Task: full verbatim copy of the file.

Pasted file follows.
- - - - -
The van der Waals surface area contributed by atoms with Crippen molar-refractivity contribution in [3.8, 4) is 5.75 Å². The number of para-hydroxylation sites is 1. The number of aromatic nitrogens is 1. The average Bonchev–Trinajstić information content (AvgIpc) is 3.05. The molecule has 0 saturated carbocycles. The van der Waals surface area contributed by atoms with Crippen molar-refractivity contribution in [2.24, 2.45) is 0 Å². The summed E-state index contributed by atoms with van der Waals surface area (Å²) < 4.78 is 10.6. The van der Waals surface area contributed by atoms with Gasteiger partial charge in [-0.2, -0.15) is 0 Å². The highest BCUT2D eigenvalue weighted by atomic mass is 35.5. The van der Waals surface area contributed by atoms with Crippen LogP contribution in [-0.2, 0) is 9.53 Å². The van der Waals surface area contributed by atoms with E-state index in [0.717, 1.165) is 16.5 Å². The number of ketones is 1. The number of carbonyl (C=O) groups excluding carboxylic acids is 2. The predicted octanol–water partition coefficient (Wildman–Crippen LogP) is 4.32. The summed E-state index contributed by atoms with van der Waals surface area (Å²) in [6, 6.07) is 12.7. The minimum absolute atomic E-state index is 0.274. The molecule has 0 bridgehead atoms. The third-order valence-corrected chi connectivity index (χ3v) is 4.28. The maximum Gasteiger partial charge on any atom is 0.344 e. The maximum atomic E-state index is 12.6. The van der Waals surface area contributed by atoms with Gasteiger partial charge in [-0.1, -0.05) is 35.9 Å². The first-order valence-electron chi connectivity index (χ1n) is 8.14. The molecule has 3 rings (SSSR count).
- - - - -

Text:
The van der Waals surface area contributed by atoms with Crippen molar-refractivity contribution in [3.8, 4) is 5.75 Å². The number of para-hydroxylation sites is 1. The number of aromatic nitrogens is 1. The average Bonchev–Trinajstić information content (AvgIpc) is 3.05. The molecule has 0 saturated carbocycles. The van der Waals surface area contributed by atoms with Crippen molar-refractivity contribution in [2.24, 2.45) is 0 Å². The summed E-state index contributed by atoms with van der Waals surface area (Å²) < 4.78 is 10.6. The van der Waals surface area contributed by atoms with Gasteiger partial charge in [-0.2, -0.15) is 0 Å². The highest BCUT2D eigenvalue weighted by atomic mass is 35.5. The van der Waals surface area contributed by atoms with Crippen LogP contribution in [-0.2, 0) is 9.53 Å². The van der Waals surface area contributed by atoms with E-state index in [0.717, 1.165) is 16.5 Å². The number of ketones is 1. The number of carbonyl (C=O) groups excluding carboxylic acids is 2. The predicted octanol–water partition coefficient (Wildman–Crippen LogP) is 4.32. The summed E-state index contributed by atoms with van der Waals surface area (Å²) in [6, 6.07) is 12.7. The minimum absolute atomic E-state index is 0.274. The molecule has 0 bridgehead atoms. The third-order valence-corrected chi connectivity index (χ3v) is 4.28. The maximum Gasteiger partial charge on any atom is 0.344 e. The maximum atomic E-state index is 12.6. The van der Waals surface area contributed by atoms with Gasteiger partial charge in [-0.1, -0.05) is 35.9 Å². The first-order valence-electron chi connectivity index (χ1n) is 8.14. The molecule has 3 rings (SSSR count).